To: Preserve Future History, From: Today

It’s not just about your Planet, or about your country, your country, your city, your community, or your path; it’s about your history and what you will do. The protection of our nation’s history is something that strengthens us in every aspect, large and local. The conservation movement enables us to produce jobs, build increasingly sustainable cities, inspire long-term support and assistance for local residents, but more importantly make it possible to promote deeper understanding of the importance of historic sites that represent culture, heritage, national culture, and evolution so they will continue to exist and grow for future generations.

But…

What happens when current preservation and their efforts must not only continue our history through the real buildings they saved but also through the next generation of conservationists? The main problem facing the conservation community is reaching new audiences and being able to expand public awareness about the benefits of conservation. Therefore, it is very important to take the necessary steps and make proactive plan for what the future of historic preservation will look like in the years to come. How the next generation of historical preservation is cultivated through education, the right information, and how to take action will have profound impact on world conservation efforts.

To: Preserve Future History, From: Today

In today’s youth, it is increasingly clear that there are disturbing gaps in general, national and local historical knowledge and that there is an inability to understand the relevance of history related to their lives today.

So what do we do, can we educate our young generation so they can protect their history? Can we do it while making them interested? Yes. Yes.

We are leveraging our efforts into programs that offer ongoing opportunities for our young people to learn about this country’s land and the country’s cultural heritage. By engaging authentic hands on experience with resources that reveal large number of historical contexts such as structures relating to historical figures, or places where important events took place, or other sites where the past can be connected with the present, our young people will be able to instill sense of association with our history.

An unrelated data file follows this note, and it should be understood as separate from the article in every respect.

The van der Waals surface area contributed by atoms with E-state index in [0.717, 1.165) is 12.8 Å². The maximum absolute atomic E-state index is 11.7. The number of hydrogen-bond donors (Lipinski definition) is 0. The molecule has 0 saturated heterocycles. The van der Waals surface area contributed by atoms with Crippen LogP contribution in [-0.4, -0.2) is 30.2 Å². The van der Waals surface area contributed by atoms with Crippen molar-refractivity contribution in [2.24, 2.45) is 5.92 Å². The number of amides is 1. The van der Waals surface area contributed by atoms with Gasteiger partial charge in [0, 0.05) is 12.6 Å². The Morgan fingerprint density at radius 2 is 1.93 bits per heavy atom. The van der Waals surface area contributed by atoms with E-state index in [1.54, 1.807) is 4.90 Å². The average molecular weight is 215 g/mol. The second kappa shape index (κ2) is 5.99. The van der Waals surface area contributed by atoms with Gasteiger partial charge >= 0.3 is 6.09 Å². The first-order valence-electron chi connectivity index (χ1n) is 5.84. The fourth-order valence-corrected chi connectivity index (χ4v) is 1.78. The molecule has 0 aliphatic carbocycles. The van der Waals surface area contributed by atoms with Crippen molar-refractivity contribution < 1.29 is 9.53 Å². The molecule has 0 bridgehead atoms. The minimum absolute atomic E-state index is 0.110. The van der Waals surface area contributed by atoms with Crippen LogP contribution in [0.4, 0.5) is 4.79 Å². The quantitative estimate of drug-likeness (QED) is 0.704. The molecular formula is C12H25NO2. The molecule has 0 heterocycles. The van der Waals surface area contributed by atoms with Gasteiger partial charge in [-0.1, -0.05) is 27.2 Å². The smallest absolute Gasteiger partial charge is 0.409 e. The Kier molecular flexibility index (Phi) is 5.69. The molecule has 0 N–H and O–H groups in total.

Historical preservers often feel that they must preserve history, heritage, and culture in whatever form they maintain; more often than not, this is an important building, but, sometimes, it takes shape on bridge, or 33,000 square hectares of land, but in this case, it takes the form of our youth today. Our youth are the ones who will immediately control the preservation of our nation and its story. Historical conservationists are an important link needed in connecting our nation’s community with the benefits of historic preservation. By providing learning opportunities, fans can shape students’ knowledge and ideas about history and the importance of preservation and create solid foundation that they will carry with them for the rest of their lives; foundation that will show how our nation is developing even with human, cultural and natural changes that are constantly happening.

There are always ways to encourage involvement and involve our young people who will eventually form conservation workforce in the future. By giving the next generation deeper understanding of themselves and the world around them that creates the fabric of our nation, we can continue to protect the past through its physical remains. Such involvement begins through partnerships with schools, clubs, organizations, programs, work services, and through local courses that are added to the school curriculum.

The US Department of the Interior offers History / Culture Preservation and Service Learning Program where our young people can fully immerse themselves in understanding about the history of our nation, how we arrived at our place today and what we can do to protect it. Through increasing public support and visibility, students become kind of ambassador for history and preservation in their schools, homes and communities. By historic conservation organizations that partner with schools and other groups, it is important to start engaging our future leaders with knowledge in the Main Street revitalization project, the benefits of reusing existing resources in the built environment to reduce impacts on undisturbed land, merging conservation and developing technology to help us truly assess and understand the value of resources together

Historic preservationists do not obstruct the progress of this country, but rather use historical resources to benefit our people through positive economic, cultural, environmental and educational returns. We are all separated from the broader conservation movement that extends far beyond the built environment and is the task of the current effort to create better understanding and consensus for future generations about the true meaning of conservation as discipline and that there is no reason for conservation to stop .

So, for new generation of volunteers and for future conservation fans, this is your country, your history; will you preserve it?